This wide variety of space safety-related topics being discussed at the IAC demonstrates the importance of such a conference in terms of connecting and inspiring like-minded people. The session that I am most looking forward to is the Heads of Agencies plenary event where leaders of the world’s major space agencies will outline the latest developments in their countries. The session may also provide an interesting variety of perspectives on the future of human spaceflight, including the International Space Station. Another highlight of the week for me is theNext Generation Plenary – Innovations in Exploration on Tuesday at 13:30. Moderated by former Canadian Space Agency astronaut Chris Hadfield, the panel is comprised of a selection of young professionals who will discuss why they believe their ideas will change the way we explore space and how space impacts life on Earth. This interaction between a world-renowned astronaut and the next generation of space leaders is a powerful method of generating novel ideas through discussion.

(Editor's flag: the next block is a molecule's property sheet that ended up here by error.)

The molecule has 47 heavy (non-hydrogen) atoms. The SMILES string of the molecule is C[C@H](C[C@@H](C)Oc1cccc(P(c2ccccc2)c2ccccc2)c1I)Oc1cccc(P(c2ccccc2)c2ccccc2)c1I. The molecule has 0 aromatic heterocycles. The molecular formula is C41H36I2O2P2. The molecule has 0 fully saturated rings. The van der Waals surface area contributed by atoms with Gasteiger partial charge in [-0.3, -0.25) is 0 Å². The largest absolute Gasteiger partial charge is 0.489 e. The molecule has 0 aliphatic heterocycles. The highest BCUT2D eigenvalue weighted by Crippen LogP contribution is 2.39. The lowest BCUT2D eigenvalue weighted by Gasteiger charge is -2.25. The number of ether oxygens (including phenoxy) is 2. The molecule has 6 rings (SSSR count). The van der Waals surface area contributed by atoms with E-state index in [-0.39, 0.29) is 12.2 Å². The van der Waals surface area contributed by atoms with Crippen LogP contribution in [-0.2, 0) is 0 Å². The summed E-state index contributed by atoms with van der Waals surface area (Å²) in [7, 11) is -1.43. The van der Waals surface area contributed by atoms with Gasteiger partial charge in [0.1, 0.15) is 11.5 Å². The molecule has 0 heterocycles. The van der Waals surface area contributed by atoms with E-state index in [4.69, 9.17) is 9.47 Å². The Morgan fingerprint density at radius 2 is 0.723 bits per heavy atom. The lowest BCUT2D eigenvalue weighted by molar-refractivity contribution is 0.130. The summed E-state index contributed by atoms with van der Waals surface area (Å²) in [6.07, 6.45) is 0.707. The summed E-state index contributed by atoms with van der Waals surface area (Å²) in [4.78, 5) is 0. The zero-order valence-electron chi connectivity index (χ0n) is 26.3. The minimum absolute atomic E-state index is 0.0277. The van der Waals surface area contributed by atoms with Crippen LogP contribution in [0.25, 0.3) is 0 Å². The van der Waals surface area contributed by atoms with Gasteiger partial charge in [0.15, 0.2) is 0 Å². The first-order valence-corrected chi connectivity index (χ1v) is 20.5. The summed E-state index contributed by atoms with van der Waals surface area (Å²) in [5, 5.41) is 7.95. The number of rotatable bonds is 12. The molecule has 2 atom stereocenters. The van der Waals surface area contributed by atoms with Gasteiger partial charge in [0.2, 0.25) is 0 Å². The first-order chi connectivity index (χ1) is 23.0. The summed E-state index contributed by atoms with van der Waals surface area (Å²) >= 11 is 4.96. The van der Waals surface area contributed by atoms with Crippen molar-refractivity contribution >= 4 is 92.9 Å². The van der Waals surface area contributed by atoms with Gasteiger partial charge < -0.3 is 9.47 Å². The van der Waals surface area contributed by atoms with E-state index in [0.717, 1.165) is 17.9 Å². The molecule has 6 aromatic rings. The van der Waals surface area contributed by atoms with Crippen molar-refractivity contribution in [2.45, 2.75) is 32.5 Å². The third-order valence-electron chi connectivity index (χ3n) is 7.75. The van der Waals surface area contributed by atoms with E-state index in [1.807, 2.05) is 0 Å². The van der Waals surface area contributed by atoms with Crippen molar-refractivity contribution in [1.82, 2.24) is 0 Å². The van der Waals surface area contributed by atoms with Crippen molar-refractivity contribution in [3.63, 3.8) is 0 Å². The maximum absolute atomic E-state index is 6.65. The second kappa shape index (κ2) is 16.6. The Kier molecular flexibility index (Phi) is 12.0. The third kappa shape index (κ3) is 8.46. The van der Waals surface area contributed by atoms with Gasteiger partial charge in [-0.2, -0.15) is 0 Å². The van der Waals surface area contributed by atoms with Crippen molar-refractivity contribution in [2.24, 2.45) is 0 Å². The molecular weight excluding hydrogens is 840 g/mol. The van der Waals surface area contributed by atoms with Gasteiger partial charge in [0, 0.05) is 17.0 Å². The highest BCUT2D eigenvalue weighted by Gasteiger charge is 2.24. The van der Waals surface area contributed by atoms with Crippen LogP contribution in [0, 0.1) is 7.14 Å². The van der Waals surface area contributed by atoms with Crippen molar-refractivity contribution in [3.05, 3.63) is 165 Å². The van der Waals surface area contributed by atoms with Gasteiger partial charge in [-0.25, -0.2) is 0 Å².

Space Safety Magazine at IAC